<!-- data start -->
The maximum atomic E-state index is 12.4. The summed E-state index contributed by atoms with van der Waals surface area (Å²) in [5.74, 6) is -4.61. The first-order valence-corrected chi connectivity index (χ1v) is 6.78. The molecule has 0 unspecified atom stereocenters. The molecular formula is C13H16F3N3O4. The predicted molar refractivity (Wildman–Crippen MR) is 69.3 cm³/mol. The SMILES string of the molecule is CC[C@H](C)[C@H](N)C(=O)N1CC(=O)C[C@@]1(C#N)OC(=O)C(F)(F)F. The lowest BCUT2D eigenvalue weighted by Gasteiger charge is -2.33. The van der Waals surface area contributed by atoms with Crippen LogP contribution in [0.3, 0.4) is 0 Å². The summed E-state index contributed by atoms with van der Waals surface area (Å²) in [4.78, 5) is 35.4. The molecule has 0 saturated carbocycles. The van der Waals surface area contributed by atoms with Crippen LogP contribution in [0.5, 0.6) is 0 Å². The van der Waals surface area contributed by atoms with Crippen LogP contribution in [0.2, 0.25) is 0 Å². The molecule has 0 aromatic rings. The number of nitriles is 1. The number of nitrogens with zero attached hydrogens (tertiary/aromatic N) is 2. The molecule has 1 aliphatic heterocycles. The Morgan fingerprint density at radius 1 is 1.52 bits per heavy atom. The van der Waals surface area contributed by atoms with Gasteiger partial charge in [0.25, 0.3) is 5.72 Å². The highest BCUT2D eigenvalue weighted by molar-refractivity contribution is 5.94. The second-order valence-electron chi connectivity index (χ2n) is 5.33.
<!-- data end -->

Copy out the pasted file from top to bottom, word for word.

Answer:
The maximum atomic E-state index is 12.4. The summed E-state index contributed by atoms with van der Waals surface area (Å²) in [5.74, 6) is -4.61. The first-order valence-corrected chi connectivity index (χ1v) is 6.78. The molecule has 0 unspecified atom stereocenters. The molecular formula is C13H16F3N3O4. The predicted molar refractivity (Wildman–Crippen MR) is 69.3 cm³/mol. The SMILES string of the molecule is CC[C@H](C)[C@H](N)C(=O)N1CC(=O)C[C@@]1(C#N)OC(=O)C(F)(F)F. The lowest BCUT2D eigenvalue weighted by Gasteiger charge is -2.33. The van der Waals surface area contributed by atoms with Crippen LogP contribution in [0.3, 0.4) is 0 Å². The summed E-state index contributed by atoms with van der Waals surface area (Å²) in [4.78, 5) is 35.4. The molecule has 0 saturated carbocycles. The van der Waals surface area contributed by atoms with Crippen LogP contribution in [0.5, 0.6) is 0 Å². The van der Waals surface area contributed by atoms with Crippen LogP contribution in [0.2, 0.25) is 0 Å². The molecule has 0 aromatic rings. The number of nitriles is 1. The number of nitrogens with zero attached hydrogens (tertiary/aromatic N) is 2. The molecule has 1 aliphatic heterocycles. The Morgan fingerprint density at radius 1 is 1.52 bits per heavy atom. The van der Waals surface area contributed by atoms with Gasteiger partial charge in [0.25, 0.3) is 5.72 Å². The highest BCUT2D eigenvalue weighted by molar-refractivity contribution is 5.94. The second-order valence-electron chi connectivity index (χ2n) is 5.33.